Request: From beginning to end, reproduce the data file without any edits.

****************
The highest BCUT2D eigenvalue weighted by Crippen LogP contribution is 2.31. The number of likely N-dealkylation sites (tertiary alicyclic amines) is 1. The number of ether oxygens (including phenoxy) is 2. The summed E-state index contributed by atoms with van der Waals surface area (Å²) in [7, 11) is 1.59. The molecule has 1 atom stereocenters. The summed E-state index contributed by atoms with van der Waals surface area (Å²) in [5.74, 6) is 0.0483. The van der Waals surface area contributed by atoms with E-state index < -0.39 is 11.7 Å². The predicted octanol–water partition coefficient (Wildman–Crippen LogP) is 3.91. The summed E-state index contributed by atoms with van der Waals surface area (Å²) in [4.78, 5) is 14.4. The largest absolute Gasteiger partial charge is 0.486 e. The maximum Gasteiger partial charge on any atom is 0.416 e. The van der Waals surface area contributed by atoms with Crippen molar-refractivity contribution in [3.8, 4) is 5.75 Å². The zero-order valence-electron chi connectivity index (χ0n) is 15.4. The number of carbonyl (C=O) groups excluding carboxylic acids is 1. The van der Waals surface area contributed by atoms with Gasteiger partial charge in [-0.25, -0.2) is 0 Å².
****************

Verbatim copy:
The highest BCUT2D eigenvalue weighted by Crippen LogP contribution is 2.31. The number of likely N-dealkylation sites (tertiary alicyclic amines) is 1. The number of ether oxygens (including phenoxy) is 2. The summed E-state index contributed by atoms with van der Waals surface area (Å²) in [7, 11) is 1.59. The molecule has 1 atom stereocenters. The summed E-state index contributed by atoms with van der Waals surface area (Å²) in [5.74, 6) is 0.0483. The van der Waals surface area contributed by atoms with E-state index < -0.39 is 11.7 Å². The predicted octanol–water partition coefficient (Wildman–Crippen LogP) is 3.91. The summed E-state index contributed by atoms with van der Waals surface area (Å²) in [4.78, 5) is 14.4. The largest absolute Gasteiger partial charge is 0.486 e. The maximum Gasteiger partial charge on any atom is 0.416 e. The van der Waals surface area contributed by atoms with Crippen molar-refractivity contribution in [3.8, 4) is 5.75 Å². The zero-order valence-electron chi connectivity index (χ0n) is 15.4. The number of carbonyl (C=O) groups excluding carboxylic acids is 1. The van der Waals surface area contributed by atoms with Gasteiger partial charge in [-0.25, -0.2) is 0 Å².